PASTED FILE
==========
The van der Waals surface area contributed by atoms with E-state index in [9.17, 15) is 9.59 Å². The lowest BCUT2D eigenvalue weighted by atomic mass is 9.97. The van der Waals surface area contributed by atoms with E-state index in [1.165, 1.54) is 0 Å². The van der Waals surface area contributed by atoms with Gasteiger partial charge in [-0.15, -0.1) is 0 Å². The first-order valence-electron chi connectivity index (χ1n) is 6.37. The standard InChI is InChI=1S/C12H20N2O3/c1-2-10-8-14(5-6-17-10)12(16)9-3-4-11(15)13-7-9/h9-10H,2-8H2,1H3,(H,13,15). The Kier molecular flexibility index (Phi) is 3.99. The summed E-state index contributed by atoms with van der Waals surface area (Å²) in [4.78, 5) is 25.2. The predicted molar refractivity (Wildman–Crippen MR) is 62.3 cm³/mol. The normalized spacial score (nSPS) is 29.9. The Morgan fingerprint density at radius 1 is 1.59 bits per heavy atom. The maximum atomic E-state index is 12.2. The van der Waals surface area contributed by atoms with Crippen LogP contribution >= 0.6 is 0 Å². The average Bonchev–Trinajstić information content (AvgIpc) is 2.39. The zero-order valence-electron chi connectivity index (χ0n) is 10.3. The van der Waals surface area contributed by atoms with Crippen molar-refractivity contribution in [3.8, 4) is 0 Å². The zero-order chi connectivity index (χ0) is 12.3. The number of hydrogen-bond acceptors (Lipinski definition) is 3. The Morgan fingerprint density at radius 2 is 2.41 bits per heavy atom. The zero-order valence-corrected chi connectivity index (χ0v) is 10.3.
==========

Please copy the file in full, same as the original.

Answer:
The van der Waals surface area contributed by atoms with E-state index in [9.17, 15) is 9.59 Å². The lowest BCUT2D eigenvalue weighted by atomic mass is 9.97. The van der Waals surface area contributed by atoms with E-state index in [1.165, 1.54) is 0 Å². The van der Waals surface area contributed by atoms with Gasteiger partial charge in [-0.15, -0.1) is 0 Å². The first-order valence-electron chi connectivity index (χ1n) is 6.37. The standard InChI is InChI=1S/C12H20N2O3/c1-2-10-8-14(5-6-17-10)12(16)9-3-4-11(15)13-7-9/h9-10H,2-8H2,1H3,(H,13,15). The Kier molecular flexibility index (Phi) is 3.99. The summed E-state index contributed by atoms with van der Waals surface area (Å²) in [4.78, 5) is 25.2. The predicted molar refractivity (Wildman–Crippen MR) is 62.3 cm³/mol. The normalized spacial score (nSPS) is 29.9. The Morgan fingerprint density at radius 1 is 1.59 bits per heavy atom. The maximum atomic E-state index is 12.2. The van der Waals surface area contributed by atoms with Crippen LogP contribution >= 0.6 is 0 Å². The average Bonchev–Trinajstić information content (AvgIpc) is 2.39. The zero-order valence-electron chi connectivity index (χ0n) is 10.3. The van der Waals surface area contributed by atoms with Crippen molar-refractivity contribution in [3.8, 4) is 0 Å². The zero-order chi connectivity index (χ0) is 12.3. The number of hydrogen-bond acceptors (Lipinski definition) is 3. The Morgan fingerprint density at radius 2 is 2.41 bits per heavy atom. The zero-order valence-corrected chi connectivity index (χ0v) is 10.3.